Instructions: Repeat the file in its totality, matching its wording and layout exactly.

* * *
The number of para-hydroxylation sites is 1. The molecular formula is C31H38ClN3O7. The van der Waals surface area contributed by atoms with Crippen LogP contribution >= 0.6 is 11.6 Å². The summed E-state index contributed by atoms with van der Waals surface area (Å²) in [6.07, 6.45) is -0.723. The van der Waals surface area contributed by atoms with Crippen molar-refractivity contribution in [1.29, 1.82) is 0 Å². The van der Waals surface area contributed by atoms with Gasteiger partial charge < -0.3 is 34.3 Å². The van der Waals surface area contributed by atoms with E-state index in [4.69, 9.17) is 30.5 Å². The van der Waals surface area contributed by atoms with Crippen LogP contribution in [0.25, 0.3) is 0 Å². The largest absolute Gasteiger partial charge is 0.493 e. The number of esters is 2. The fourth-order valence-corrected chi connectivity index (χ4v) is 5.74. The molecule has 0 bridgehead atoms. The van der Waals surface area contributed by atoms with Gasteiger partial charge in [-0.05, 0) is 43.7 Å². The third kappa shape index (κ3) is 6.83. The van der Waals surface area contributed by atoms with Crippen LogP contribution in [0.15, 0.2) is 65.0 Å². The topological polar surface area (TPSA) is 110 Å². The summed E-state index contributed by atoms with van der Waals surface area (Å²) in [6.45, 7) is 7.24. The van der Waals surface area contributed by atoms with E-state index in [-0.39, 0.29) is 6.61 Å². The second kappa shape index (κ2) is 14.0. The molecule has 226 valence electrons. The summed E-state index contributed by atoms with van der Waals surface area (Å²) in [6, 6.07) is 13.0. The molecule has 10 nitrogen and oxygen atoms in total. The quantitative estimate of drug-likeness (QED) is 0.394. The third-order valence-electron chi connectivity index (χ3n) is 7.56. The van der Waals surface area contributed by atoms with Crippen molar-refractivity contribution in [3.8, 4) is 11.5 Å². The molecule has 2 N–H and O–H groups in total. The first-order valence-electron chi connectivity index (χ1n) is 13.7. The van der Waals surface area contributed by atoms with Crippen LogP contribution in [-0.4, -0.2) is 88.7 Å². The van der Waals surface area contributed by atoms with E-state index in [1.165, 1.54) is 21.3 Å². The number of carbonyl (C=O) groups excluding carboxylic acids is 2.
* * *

The number of para-hydroxylation sites is 1. The molecular formula is C31H38ClN3O7. The van der Waals surface area contributed by atoms with Crippen LogP contribution >= 0.6 is 11.6 Å². The summed E-state index contributed by atoms with van der Waals surface area (Å²) in [6.07, 6.45) is -0.723. The van der Waals surface area contributed by atoms with Crippen molar-refractivity contribution in [1.29, 1.82) is 0 Å². The van der Waals surface area contributed by atoms with Gasteiger partial charge < -0.3 is 34.3 Å². The van der Waals surface area contributed by atoms with E-state index in [4.69, 9.17) is 30.5 Å². The van der Waals surface area contributed by atoms with Crippen LogP contribution in [0.25, 0.3) is 0 Å². The largest absolute Gasteiger partial charge is 0.493 e. The number of esters is 2. The fourth-order valence-corrected chi connectivity index (χ4v) is 5.74. The molecule has 0 bridgehead atoms. The van der Waals surface area contributed by atoms with Gasteiger partial charge in [-0.05, 0) is 43.7 Å². The third kappa shape index (κ3) is 6.83. The van der Waals surface area contributed by atoms with Crippen LogP contribution in [0.15, 0.2) is 65.0 Å². The topological polar surface area (TPSA) is 110 Å². The summed E-state index contributed by atoms with van der Waals surface area (Å²) in [6.45, 7) is 7.24. The van der Waals surface area contributed by atoms with E-state index in [-0.39, 0.29) is 6.61 Å². The second kappa shape index (κ2) is 14.0. The molecule has 226 valence electrons. The summed E-state index contributed by atoms with van der Waals surface area (Å²) in [6, 6.07) is 13.0. The molecule has 10 nitrogen and oxygen atoms in total. The quantitative estimate of drug-likeness (QED) is 0.394. The third-order valence-electron chi connectivity index (χ3n) is 7.56. The van der Waals surface area contributed by atoms with Crippen molar-refractivity contribution in [3.8, 4) is 11.5 Å². The molecule has 2 N–H and O–H groups in total. The first-order valence-electron chi connectivity index (χ1n) is 13.7. The van der Waals surface area contributed by atoms with Crippen LogP contribution in [-0.4, -0.2) is 88.7 Å². The van der Waals surface area contributed by atoms with E-state index in [1.165, 1.54) is 21.3 Å². The number of carbonyl (C=O) groups excluding carboxylic acids is 2.